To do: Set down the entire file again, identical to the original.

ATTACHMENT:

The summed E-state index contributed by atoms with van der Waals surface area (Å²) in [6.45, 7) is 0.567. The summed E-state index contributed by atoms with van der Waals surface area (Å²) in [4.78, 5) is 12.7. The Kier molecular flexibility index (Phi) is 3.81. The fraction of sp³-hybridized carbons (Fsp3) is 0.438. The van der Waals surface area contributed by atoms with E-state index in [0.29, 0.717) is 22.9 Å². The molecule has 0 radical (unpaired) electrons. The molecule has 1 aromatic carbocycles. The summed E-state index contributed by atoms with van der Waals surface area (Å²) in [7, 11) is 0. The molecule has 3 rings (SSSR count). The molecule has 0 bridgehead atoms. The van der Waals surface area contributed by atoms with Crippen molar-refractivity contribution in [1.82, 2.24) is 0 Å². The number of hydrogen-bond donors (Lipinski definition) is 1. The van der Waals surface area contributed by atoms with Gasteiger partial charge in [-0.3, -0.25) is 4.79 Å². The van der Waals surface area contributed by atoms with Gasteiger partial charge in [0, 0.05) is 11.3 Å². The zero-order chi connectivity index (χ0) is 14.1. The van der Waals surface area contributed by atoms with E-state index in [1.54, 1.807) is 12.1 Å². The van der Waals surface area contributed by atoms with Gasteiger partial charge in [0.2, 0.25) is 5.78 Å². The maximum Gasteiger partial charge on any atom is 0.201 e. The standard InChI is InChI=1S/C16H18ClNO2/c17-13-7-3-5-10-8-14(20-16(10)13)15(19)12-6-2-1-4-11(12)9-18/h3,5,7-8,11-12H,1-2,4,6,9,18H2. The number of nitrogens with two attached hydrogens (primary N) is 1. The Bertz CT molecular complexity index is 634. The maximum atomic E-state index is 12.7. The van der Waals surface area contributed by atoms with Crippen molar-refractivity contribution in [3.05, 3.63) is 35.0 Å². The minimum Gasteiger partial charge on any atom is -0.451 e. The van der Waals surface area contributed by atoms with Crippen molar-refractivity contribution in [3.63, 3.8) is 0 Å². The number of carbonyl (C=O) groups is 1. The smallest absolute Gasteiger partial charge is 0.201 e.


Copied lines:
The summed E-state index contributed by atoms with van der Waals surface area (Å²) in [6.45, 7) is 0.567. The summed E-state index contributed by atoms with van der Waals surface area (Å²) in [4.78, 5) is 12.7. The Kier molecular flexibility index (Phi) is 3.81. The fraction of sp³-hybridized carbons (Fsp3) is 0.438. The van der Waals surface area contributed by atoms with E-state index in [0.29, 0.717) is 22.9 Å². The molecule has 0 radical (unpaired) electrons. The molecule has 1 aromatic carbocycles. The summed E-state index contributed by atoms with van der Waals surface area (Å²) in [7, 11) is 0. The molecule has 3 rings (SSSR count). The molecule has 0 bridgehead atoms. The van der Waals surface area contributed by atoms with Crippen molar-refractivity contribution in [1.82, 2.24) is 0 Å². The number of hydrogen-bond donors (Lipinski definition) is 1. The van der Waals surface area contributed by atoms with Gasteiger partial charge in [-0.3, -0.25) is 4.79 Å². The van der Waals surface area contributed by atoms with Gasteiger partial charge in [0, 0.05) is 11.3 Å². The zero-order chi connectivity index (χ0) is 14.1. The van der Waals surface area contributed by atoms with E-state index in [1.54, 1.807) is 12.1 Å². The van der Waals surface area contributed by atoms with Gasteiger partial charge in [0.2, 0.25) is 5.78 Å². The maximum Gasteiger partial charge on any atom is 0.201 e. The standard InChI is InChI=1S/C16H18ClNO2/c17-13-7-3-5-10-8-14(20-16(10)13)15(19)12-6-2-1-4-11(12)9-18/h3,5,7-8,11-12H,1-2,4,6,9,18H2. The number of nitrogens with two attached hydrogens (primary N) is 1. The Bertz CT molecular complexity index is 634. The maximum atomic E-state index is 12.7. The van der Waals surface area contributed by atoms with Crippen molar-refractivity contribution in [3.05, 3.63) is 35.0 Å². The minimum Gasteiger partial charge on any atom is -0.451 e. The van der Waals surface area contributed by atoms with Crippen molar-refractivity contribution in [3.63, 3.8) is 0 Å². The number of carbonyl (C=O) groups is 1. The smallest absolute Gasteiger partial charge is 0.201 e.